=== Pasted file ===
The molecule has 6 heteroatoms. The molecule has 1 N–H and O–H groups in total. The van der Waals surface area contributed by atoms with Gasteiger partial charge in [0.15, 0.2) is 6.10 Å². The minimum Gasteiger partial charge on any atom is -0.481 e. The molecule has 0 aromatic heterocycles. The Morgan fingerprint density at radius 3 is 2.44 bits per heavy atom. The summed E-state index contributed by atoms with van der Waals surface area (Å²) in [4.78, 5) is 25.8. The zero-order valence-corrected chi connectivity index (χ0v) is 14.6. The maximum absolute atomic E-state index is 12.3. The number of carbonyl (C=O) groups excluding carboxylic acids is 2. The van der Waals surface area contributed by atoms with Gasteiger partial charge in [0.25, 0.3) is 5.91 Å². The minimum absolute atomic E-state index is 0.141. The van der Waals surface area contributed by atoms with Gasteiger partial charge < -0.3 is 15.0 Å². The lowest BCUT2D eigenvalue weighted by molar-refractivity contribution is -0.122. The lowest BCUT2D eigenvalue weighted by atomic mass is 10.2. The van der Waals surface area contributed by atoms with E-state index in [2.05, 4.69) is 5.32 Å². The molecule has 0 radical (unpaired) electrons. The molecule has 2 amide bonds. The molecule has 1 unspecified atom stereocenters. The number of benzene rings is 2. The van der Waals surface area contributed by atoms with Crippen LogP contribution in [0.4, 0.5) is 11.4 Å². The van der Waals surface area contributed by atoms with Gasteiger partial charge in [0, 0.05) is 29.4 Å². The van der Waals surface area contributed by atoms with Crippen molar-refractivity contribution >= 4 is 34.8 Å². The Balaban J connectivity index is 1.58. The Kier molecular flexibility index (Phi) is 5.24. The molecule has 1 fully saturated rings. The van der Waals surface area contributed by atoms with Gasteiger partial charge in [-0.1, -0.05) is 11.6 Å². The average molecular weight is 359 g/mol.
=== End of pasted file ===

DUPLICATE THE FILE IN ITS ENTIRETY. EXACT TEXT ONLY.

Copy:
The molecule has 6 heteroatoms. The molecule has 1 N–H and O–H groups in total. The van der Waals surface area contributed by atoms with Gasteiger partial charge in [0.15, 0.2) is 6.10 Å². The minimum Gasteiger partial charge on any atom is -0.481 e. The molecule has 0 aromatic heterocycles. The Morgan fingerprint density at radius 3 is 2.44 bits per heavy atom. The summed E-state index contributed by atoms with van der Waals surface area (Å²) in [4.78, 5) is 25.8. The zero-order valence-corrected chi connectivity index (χ0v) is 14.6. The maximum absolute atomic E-state index is 12.3. The number of carbonyl (C=O) groups excluding carboxylic acids is 2. The van der Waals surface area contributed by atoms with Gasteiger partial charge in [0.25, 0.3) is 5.91 Å². The minimum absolute atomic E-state index is 0.141. The van der Waals surface area contributed by atoms with Gasteiger partial charge < -0.3 is 15.0 Å². The lowest BCUT2D eigenvalue weighted by molar-refractivity contribution is -0.122. The lowest BCUT2D eigenvalue weighted by atomic mass is 10.2. The van der Waals surface area contributed by atoms with E-state index in [2.05, 4.69) is 5.32 Å². The molecule has 0 radical (unpaired) electrons. The molecule has 2 amide bonds. The molecule has 1 unspecified atom stereocenters. The number of benzene rings is 2. The van der Waals surface area contributed by atoms with Crippen LogP contribution in [0.4, 0.5) is 11.4 Å². The van der Waals surface area contributed by atoms with Gasteiger partial charge in [0, 0.05) is 29.4 Å². The van der Waals surface area contributed by atoms with Crippen molar-refractivity contribution >= 4 is 34.8 Å². The Balaban J connectivity index is 1.58. The Kier molecular flexibility index (Phi) is 5.24. The molecule has 1 fully saturated rings. The van der Waals surface area contributed by atoms with Gasteiger partial charge in [-0.1, -0.05) is 11.6 Å². The average molecular weight is 359 g/mol.